Live Nation will extend the 2010 consent decree regarding the Beverly Hills-based company’s merger with Ticketmaster until 2025, the U.S. Department of Justice announced Thursday.
The final judgment permitted Live Nation to merge with Ticketmaster but prohibited the music promotions company from retaliating against venues for using another ticketing firm, threatening concert venues or undertaking other actions against venues for 10 years.
Despite those prohibitions, Live Nation repeatedly and over the course of several years, allegedly engaged in conduct that violated the consent decree, according to the DOJ.
To put a stop to this conduct and remove any doubt about the music promoters’ obligations, the DOJ and Live Nation agreed to modify the consent decree to make clear that such conduct is prohibited, according to a motion filed in federal court in Washington, D.C.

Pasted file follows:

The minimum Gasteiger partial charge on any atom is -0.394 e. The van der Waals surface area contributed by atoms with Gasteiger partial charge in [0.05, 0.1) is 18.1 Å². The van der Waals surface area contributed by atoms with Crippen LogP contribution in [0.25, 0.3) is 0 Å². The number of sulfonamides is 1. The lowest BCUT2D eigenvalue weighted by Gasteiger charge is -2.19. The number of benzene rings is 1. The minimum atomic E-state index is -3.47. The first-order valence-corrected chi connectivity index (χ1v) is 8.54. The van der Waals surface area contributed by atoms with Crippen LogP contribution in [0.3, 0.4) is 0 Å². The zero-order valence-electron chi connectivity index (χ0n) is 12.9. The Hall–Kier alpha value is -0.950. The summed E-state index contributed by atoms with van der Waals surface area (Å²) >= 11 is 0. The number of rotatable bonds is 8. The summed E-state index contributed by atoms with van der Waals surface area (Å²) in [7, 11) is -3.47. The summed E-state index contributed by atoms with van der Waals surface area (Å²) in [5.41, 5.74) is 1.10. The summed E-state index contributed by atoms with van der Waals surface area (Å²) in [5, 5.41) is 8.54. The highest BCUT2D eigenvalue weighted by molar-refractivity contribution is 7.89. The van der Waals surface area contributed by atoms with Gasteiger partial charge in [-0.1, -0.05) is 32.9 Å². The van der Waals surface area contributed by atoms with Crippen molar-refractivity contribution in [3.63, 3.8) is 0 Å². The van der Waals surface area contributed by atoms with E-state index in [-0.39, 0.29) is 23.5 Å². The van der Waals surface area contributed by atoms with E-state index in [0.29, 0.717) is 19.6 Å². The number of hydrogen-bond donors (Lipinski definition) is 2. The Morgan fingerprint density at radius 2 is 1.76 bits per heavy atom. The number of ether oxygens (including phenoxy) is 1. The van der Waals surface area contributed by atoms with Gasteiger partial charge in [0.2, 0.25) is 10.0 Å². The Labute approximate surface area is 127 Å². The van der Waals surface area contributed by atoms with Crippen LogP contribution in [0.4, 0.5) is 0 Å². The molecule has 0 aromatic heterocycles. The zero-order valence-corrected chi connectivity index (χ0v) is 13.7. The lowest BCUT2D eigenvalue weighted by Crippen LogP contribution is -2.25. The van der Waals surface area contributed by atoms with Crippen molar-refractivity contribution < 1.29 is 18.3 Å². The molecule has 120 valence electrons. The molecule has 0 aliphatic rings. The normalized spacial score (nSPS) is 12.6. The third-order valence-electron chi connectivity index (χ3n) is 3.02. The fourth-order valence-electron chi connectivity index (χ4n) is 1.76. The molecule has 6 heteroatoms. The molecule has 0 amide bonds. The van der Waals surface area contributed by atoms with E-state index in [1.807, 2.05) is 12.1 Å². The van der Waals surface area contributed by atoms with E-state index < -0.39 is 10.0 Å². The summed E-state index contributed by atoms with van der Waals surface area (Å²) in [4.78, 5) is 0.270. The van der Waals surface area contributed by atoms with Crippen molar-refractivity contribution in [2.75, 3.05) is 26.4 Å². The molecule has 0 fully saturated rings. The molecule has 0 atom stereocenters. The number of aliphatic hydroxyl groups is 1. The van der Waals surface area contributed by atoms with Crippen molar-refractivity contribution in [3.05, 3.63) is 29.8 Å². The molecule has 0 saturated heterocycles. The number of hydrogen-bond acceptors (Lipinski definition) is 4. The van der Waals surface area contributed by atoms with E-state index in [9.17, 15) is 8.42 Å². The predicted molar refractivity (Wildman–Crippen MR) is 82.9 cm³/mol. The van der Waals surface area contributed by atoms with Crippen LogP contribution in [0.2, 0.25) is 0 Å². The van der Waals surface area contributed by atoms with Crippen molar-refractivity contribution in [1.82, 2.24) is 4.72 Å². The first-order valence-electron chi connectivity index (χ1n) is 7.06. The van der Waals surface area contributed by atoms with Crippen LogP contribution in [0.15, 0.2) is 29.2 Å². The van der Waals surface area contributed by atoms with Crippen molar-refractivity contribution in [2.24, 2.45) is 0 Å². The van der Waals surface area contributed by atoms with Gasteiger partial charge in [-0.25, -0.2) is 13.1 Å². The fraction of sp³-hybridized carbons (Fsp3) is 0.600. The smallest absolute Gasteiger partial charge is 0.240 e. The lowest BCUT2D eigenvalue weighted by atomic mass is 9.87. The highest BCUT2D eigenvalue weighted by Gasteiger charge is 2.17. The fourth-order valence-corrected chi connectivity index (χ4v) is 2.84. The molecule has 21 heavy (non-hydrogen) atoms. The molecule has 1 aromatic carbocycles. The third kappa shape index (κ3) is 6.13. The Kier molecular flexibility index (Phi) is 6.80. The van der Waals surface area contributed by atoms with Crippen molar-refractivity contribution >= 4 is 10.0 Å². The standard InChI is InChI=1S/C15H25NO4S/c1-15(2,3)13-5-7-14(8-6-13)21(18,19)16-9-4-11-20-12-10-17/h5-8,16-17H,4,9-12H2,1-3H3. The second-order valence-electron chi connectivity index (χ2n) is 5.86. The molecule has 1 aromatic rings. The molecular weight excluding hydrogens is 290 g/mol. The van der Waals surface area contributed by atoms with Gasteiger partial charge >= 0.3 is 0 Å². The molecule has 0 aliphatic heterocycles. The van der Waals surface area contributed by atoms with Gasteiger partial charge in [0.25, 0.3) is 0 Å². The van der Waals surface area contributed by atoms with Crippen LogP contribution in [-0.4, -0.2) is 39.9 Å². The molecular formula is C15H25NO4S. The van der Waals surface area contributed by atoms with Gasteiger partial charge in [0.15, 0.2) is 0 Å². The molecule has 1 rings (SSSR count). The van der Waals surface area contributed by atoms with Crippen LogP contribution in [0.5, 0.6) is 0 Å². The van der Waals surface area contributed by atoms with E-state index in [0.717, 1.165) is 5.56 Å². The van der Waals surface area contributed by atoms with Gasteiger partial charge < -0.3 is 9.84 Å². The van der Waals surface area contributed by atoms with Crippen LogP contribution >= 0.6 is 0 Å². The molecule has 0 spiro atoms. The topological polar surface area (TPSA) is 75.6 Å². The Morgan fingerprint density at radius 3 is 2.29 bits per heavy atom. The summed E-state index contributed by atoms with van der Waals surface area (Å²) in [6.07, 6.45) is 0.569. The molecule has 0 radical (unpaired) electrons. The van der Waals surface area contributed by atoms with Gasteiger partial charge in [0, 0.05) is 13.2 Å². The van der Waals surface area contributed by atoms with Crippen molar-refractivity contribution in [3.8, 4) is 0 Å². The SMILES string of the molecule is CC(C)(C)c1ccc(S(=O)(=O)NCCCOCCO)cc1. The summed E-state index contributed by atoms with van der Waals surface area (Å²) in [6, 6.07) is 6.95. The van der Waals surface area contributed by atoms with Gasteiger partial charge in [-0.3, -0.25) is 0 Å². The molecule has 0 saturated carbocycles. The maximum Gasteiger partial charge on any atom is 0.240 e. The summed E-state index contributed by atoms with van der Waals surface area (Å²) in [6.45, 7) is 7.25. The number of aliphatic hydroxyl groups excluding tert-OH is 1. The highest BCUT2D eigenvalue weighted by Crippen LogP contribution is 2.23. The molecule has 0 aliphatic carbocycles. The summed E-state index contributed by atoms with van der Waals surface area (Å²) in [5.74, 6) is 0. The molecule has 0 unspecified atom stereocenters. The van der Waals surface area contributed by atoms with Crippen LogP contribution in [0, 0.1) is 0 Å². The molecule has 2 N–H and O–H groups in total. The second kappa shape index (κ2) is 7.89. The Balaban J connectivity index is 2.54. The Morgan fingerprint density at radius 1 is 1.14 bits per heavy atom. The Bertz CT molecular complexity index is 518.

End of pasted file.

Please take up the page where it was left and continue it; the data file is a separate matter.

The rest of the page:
In addition, Live Nation has agreed to extend the term of the consent decree by five and a half years, which will allow concert venues and concertgoers to get the benefit of the relief federal prosecutors bargained for in the original settlement, according to the DOJ.
The proposed modifications will also help deter additional violations and allow for easier detection and enforcement if future violations occur, the DOJ said.
“When Live Nation and Ticketmaster merged in 2010, the Department of Justice and the federal court imposed conditions on the company in order to preserve and promote ticketing competition,” said Assistant Attorney General Makan Delrahim of the DOJ’s antitrust division.
The new enforcement action “will ensure that American consumers get the benefit of the bargain that the United States and Live Nation agreed to in 2010,” he said, adding that the DOJ “will not tolerate transgressions that hurt the American consumer.”
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